Now for some of you, light bulbs are going off. But, the rest of you shouldn’t worry. We are getting into some decently tech theory, and I’ll explain some the implications of this in my next section. I just want to give you something to think about for now.
Let’s take another break from theory and such. I want to show you a fun pattern I came up with years ago. I call it splitthreading (aka splitthreads). Sorry Matt. I know you hate the name. I came up with the name because it’s a threading pattern that is done with the poi split into opposite planes. splitthreads make use of inside planes, outside planes, and inswings. So I think it’s an appropriate pattern to end this section with.
I’m going to teach this pattern in 3 steps. All you need to know is how to 4bt ttn. If you can’t 4bt ttn then look at this post. (insert link to thread) [can't find it at the moment will add later]
The first thing you will want to do is learn how to add an inside beat to the 4bt ttn. Basically, as the right poi comes over the left arm bring it inside for one beat. Then push it outside, and bring the left hand around and over and inside. (see video) 4bt ttn with insides (right click, open in new window) Pretty much the same thing you were doing before, just with one minor change.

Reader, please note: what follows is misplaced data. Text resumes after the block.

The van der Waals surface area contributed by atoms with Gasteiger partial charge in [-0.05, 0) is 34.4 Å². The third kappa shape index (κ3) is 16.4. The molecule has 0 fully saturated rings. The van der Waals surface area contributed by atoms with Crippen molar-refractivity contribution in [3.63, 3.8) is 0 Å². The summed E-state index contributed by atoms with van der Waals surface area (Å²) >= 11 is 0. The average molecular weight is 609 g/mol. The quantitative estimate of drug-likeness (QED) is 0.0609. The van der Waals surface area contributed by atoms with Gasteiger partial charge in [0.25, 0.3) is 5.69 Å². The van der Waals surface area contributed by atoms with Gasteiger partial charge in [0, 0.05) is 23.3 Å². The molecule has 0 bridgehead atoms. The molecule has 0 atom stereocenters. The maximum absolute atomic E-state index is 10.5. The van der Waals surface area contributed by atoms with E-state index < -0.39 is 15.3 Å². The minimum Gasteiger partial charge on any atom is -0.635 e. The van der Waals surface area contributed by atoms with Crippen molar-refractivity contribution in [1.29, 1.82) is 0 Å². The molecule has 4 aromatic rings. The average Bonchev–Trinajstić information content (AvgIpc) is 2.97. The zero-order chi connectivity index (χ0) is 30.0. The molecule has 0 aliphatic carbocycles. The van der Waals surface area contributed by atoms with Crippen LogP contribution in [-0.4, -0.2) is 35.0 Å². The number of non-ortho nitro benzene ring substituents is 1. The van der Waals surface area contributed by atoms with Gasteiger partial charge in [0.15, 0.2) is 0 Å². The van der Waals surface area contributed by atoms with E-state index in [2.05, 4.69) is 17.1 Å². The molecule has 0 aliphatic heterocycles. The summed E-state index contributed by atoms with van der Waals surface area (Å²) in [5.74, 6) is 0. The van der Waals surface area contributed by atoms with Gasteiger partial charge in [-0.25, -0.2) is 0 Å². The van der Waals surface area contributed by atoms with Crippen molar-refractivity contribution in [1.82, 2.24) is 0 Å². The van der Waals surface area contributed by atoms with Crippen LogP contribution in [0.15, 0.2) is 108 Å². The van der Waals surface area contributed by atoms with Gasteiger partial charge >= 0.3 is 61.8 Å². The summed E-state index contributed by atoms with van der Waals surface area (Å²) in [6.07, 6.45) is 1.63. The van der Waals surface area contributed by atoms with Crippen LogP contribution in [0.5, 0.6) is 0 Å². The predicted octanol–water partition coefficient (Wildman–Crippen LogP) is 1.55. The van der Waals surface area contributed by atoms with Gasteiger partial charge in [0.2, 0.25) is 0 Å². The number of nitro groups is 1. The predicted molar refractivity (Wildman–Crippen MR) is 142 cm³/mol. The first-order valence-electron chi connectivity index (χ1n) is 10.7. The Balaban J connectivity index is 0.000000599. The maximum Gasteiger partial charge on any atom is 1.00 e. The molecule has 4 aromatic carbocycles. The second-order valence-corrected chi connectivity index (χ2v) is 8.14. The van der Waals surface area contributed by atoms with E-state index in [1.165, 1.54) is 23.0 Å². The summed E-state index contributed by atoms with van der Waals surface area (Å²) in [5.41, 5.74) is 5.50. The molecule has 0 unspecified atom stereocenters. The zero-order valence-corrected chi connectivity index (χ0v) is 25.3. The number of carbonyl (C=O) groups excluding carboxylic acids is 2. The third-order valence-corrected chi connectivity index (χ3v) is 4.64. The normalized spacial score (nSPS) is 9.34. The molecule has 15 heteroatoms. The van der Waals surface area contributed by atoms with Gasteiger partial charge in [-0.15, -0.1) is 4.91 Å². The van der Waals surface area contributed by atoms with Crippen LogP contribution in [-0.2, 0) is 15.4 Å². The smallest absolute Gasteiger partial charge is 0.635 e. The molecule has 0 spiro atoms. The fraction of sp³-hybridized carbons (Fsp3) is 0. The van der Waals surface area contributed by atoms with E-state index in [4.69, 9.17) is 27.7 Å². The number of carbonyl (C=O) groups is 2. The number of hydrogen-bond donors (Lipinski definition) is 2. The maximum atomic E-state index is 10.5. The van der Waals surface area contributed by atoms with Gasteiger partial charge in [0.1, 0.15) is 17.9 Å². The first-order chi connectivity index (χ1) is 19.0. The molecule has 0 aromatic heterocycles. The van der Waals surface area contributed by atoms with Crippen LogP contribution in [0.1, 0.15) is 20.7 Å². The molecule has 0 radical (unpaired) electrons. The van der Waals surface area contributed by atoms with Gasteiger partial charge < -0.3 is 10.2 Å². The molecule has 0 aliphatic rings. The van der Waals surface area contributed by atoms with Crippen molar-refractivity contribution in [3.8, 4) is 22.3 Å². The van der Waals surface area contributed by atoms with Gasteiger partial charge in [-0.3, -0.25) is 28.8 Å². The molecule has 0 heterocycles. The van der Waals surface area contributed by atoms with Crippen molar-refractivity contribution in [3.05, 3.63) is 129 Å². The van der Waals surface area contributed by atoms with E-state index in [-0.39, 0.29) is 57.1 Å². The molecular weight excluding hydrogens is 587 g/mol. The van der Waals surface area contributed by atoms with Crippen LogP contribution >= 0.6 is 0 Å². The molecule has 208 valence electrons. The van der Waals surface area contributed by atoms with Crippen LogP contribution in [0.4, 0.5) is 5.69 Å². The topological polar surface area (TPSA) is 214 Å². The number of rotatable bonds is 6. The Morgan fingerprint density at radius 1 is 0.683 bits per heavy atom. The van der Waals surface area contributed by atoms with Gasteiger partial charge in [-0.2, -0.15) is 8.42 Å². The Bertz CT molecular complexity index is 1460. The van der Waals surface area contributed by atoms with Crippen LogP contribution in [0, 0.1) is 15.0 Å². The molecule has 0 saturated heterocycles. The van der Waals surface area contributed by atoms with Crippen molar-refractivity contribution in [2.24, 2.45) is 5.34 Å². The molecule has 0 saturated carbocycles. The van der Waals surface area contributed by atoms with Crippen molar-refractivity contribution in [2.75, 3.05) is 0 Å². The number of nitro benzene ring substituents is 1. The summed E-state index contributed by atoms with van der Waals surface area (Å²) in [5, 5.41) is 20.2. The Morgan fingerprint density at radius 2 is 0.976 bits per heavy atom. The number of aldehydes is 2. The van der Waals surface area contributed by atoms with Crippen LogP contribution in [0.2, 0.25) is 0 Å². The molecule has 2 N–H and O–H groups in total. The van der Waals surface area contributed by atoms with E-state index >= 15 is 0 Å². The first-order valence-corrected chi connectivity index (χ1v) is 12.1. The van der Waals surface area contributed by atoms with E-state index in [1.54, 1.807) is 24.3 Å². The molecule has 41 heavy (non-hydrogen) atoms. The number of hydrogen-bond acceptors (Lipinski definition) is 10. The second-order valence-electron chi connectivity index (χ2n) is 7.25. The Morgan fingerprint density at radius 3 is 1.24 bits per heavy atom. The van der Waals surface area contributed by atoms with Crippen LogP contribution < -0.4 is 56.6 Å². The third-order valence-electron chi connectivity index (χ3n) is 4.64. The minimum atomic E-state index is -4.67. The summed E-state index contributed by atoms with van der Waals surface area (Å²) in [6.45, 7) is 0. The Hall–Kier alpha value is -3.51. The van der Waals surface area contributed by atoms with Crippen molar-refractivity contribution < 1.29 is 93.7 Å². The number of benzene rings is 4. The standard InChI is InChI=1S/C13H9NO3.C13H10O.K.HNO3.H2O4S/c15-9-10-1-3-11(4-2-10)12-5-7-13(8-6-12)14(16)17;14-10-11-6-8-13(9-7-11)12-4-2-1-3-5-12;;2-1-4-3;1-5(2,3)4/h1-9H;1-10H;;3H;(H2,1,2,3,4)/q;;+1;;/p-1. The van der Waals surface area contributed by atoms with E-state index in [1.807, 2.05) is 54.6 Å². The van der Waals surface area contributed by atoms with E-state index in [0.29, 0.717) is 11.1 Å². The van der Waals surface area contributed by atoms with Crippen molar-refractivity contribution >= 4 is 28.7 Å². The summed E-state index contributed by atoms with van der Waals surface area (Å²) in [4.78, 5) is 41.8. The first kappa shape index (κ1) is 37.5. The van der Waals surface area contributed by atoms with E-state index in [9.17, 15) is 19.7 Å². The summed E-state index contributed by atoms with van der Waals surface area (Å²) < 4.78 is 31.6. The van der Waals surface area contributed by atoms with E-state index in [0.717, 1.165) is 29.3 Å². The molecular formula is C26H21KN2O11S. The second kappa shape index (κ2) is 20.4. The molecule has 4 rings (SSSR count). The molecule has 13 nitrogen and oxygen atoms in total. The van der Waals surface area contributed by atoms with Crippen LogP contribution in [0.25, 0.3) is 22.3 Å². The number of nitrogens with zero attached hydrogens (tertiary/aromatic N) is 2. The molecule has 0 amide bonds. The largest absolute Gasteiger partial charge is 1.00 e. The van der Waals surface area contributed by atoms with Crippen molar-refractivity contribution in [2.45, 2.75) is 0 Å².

Now, let’s learn how to do a 4bt ttn with inswings. This time, we will start again with the right hand coming over and everything like a normal ttn. Instead of bringing the left arm –around- and over, do an inswing and over. Then push it out like normal. The right poi should likewiseinswing and over. Etc. (see video) 4bt ttn with inswings (right click, open in new window) Again, this is not much different from the 4bt ttn.
It is important that you pay attention to how these patterns differ from each other, as well as from the original pattern. By doing the same base pattern, the differences should emerge more clearly. This should give you a better understanding of what we mean by each.
Finally with that in mind, let’s combine it all. Begin by bringing the right poi over the left arm and inside. Then as the right poi pushes out, inswing the left poi, over, and inside. Then as the left poi pushes out, inswing the right poi, over, and inside. Lather, rinse, repeat. (see video) forward splitthreading (right click, open in new window)
The reverse version is a little bit backwards. Rather than going inswing, over, and inside, you will instead go inside, over, and inswing. (see video) reverse splitthreading (right click, open in new window)